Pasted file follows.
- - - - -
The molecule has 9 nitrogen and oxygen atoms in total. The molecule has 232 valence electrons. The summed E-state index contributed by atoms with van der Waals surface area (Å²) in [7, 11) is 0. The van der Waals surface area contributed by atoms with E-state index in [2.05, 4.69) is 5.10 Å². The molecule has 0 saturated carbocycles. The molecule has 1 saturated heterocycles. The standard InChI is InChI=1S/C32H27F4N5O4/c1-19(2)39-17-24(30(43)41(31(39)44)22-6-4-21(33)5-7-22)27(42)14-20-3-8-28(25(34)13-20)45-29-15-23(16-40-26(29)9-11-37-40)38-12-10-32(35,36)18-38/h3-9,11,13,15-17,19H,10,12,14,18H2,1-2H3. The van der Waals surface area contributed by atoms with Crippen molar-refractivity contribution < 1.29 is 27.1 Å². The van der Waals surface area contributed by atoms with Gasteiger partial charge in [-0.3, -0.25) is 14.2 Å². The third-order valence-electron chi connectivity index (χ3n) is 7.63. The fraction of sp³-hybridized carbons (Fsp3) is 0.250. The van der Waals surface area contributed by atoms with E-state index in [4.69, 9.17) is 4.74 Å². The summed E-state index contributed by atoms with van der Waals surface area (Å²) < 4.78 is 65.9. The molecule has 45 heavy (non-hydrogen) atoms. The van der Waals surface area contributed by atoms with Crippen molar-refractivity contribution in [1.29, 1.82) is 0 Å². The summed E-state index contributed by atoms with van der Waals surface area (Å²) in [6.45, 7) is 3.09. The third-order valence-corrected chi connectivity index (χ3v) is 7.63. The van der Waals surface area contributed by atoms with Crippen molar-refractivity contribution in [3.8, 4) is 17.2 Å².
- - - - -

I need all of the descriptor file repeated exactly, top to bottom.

The molecule has 9 nitrogen and oxygen atoms in total. The molecule has 232 valence electrons. The summed E-state index contributed by atoms with van der Waals surface area (Å²) in [7, 11) is 0. The van der Waals surface area contributed by atoms with E-state index in [2.05, 4.69) is 5.10 Å². The molecule has 0 saturated carbocycles. The molecule has 1 saturated heterocycles. The standard InChI is InChI=1S/C32H27F4N5O4/c1-19(2)39-17-24(30(43)41(31(39)44)22-6-4-21(33)5-7-22)27(42)14-20-3-8-28(25(34)13-20)45-29-15-23(16-40-26(29)9-11-37-40)38-12-10-32(35,36)18-38/h3-9,11,13,15-17,19H,10,12,14,18H2,1-2H3. The van der Waals surface area contributed by atoms with Crippen molar-refractivity contribution < 1.29 is 27.1 Å². The van der Waals surface area contributed by atoms with Gasteiger partial charge in [-0.3, -0.25) is 14.2 Å². The third-order valence-electron chi connectivity index (χ3n) is 7.63. The fraction of sp³-hybridized carbons (Fsp3) is 0.250. The van der Waals surface area contributed by atoms with E-state index in [4.69, 9.17) is 4.74 Å². The summed E-state index contributed by atoms with van der Waals surface area (Å²) < 4.78 is 65.9. The molecule has 45 heavy (non-hydrogen) atoms. The van der Waals surface area contributed by atoms with Crippen molar-refractivity contribution in [1.29, 1.82) is 0 Å². The summed E-state index contributed by atoms with van der Waals surface area (Å²) in [6.45, 7) is 3.09. The third-order valence-corrected chi connectivity index (χ3v) is 7.63. The van der Waals surface area contributed by atoms with Crippen molar-refractivity contribution in [3.8, 4) is 17.2 Å².